A road through the past

I’m in favor of modern, paved roads, when it doesn’t cost you an arm and a leg to drive on them (more on that later). Nine times out of 10 times, modern roads are helpful. But if you’re the fool who carries historical maps inside your head, modern roads can befuddle you occasionally.

On our summer vacation, we took a day to visit Gettysburg. This was a risky move, as the battlefield was an enticing attraction to only two members of our five-person family. I have always been a reader of American History. Big Brother has an interest in history as well. He took an 8th grade Civil War class last spring and was eager to see the field.

For the others, interest in Gettysburg was less acute. My wife likes to visit famous places, but once somebody tells her who won, she feels like she’s got all the info about the battle she needs. Buster believes when you go someplace with a cannon on every hill, you should be allowed to blow up something. Big Man just wants a hotel with a pool.

Sorry, Buster. All those guns are just for looking at.

It was a hot, humid day, but everyone bore it well. My wife was a trooper, driving us around and stopping wherever I asked so we could examine the monuments and walk the ground. I used the map in my head to answer Big Brother’s questions.

By the time we got to Little Round Top, it was the heat of the afternoon. We all climbed to the apex and took in the view. I wandered to the left, trying to locate the end of the Union battle line. Big Brother followed, and suddenly we were on a sacred quest to find the monument to the 20th Maine.

The beaten path ended, and we found ourselves exploring through underbrush. Now that the hunt had begun, the younger boys took up the chase, rushing downhill through the weeds to keep up. My wife followed out of concern for her wayward boys, issuing a constant bugle call of poison ivy warnings.

In the overgrowth, we discover the monument to the regiment in line next to the 20th. We must be close. Big Brother forged ahead, convinced he would soon be standing upon that hallowed spot.

He stopped short, clearly befuddled. When I came up to him, I understood why. He stood at a clearing with a paved road running through. We followed the road to an intersection, wondering how we could have missed the marker.

At the intersection we noticed a park ranger addressing a small group across the intersecting road. Then we knew our mistake. The modern roads had messed up the maps in our heads. The monument was just where it should have been, and just where we might have looked, had the Union line been bisected by asphalt in 1863.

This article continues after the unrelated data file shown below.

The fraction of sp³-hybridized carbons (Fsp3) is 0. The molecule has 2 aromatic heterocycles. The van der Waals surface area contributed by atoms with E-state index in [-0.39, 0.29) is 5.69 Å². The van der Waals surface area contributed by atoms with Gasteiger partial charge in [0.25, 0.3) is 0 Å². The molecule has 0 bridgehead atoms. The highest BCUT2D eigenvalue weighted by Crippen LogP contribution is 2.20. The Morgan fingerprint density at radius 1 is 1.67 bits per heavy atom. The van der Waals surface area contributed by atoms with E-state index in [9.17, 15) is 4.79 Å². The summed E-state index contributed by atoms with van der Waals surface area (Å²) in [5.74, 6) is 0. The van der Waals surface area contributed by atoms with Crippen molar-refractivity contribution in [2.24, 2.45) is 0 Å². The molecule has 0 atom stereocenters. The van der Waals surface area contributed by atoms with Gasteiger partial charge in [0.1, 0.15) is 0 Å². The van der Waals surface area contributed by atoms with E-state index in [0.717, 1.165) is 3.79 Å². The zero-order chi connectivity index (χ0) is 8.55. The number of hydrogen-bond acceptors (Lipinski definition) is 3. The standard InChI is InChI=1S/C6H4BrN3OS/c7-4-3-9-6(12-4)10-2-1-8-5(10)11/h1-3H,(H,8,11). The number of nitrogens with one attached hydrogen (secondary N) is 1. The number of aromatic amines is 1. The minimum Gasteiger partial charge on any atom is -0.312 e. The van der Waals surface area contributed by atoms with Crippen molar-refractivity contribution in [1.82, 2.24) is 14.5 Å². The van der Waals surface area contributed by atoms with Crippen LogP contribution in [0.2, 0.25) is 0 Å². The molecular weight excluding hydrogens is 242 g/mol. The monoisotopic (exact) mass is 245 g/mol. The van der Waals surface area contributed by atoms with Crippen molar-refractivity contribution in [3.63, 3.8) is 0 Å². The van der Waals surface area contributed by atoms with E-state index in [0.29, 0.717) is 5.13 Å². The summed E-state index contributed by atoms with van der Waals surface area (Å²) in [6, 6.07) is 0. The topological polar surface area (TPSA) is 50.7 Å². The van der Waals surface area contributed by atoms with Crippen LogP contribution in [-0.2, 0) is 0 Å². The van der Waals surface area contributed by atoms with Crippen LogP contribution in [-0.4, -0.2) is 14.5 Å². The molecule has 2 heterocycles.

No matter. We found our Holy Grail. A 13-year-old solidified his connection to the past. Even his tired and sweaty little brothers seemed satisfied. Their dad was happy about many things at that moment.

We didn’t see everything, but we couldn’t leave without finding this.

Mom had gone to get the car. When we felt the air conditioning inside, she became Gettysburg’s greatest hero.


A month later I got the Pay-by-Plate toll in the mail from the Pennsylvania Turnpike.  The toll for driving from the Ohio border to the Gettysburg exit, one way, was $67. Paved roads are getting to be trouble.


10 comments on “A road through the past

  1. churchmousie says:

    YOUCH on the toll costs! Glad you had a collaborator on the historic appreciation.

  2. It’s great that you no longer have to stop, fish out change, and pay for tolls, but it’s less great when you receive a bill for an amount you weren’t expecting.

  3. Lynn says:

    It can be challenging to source a family vacation that covers everyone’s interest. Sounds like all involved found some sense of enjoyment out of the experience. We don’t have a ton of toll highways up here in Canada but the one that was built to alleviate traffic just north of Toronto is an absolutely ridiculous price to travel on. For us to use it to go to the airport (about a 1 hour drive), it run $40-$50 one way. I try to avoid it it I can but it’s not always possible.

  4. Jeff Cann says:

    The turnpike tolls are ridiculous. After I drove my daughter to the Philly train station and got tolled in the high thirties, I finally got an easy pass. There are some really fun hiking paths around the roundtops if you ever get this way again. I try to avoid the park roads whenever I can.

    • If I used the eastern states’ toll roads more often I would definitely get an easy pass. Not sure how often I would use it. I saw one of the trailheads that looked like it was heading up Big Round Top, but my family was in no mood to hike, and in that humidity, I don’t think I was either.

  5. AmyRose🌹 says:

    I’m chuckling as I write these words, Scott, for once again the way you write a story is amusing. I’m thrilled your hunt had a happy ending and as for your wife, all I can say is what a trooper she is! Thank you for sharing your humor and your life with us. Both are so appreciated!

    • It’s always gratifying to know my posts inspire a chuckle or two, Amy. Life should be filled with laughter as much as possible. I am fortunate the my family provide me with lots. It only seems right to pass a little of it on.

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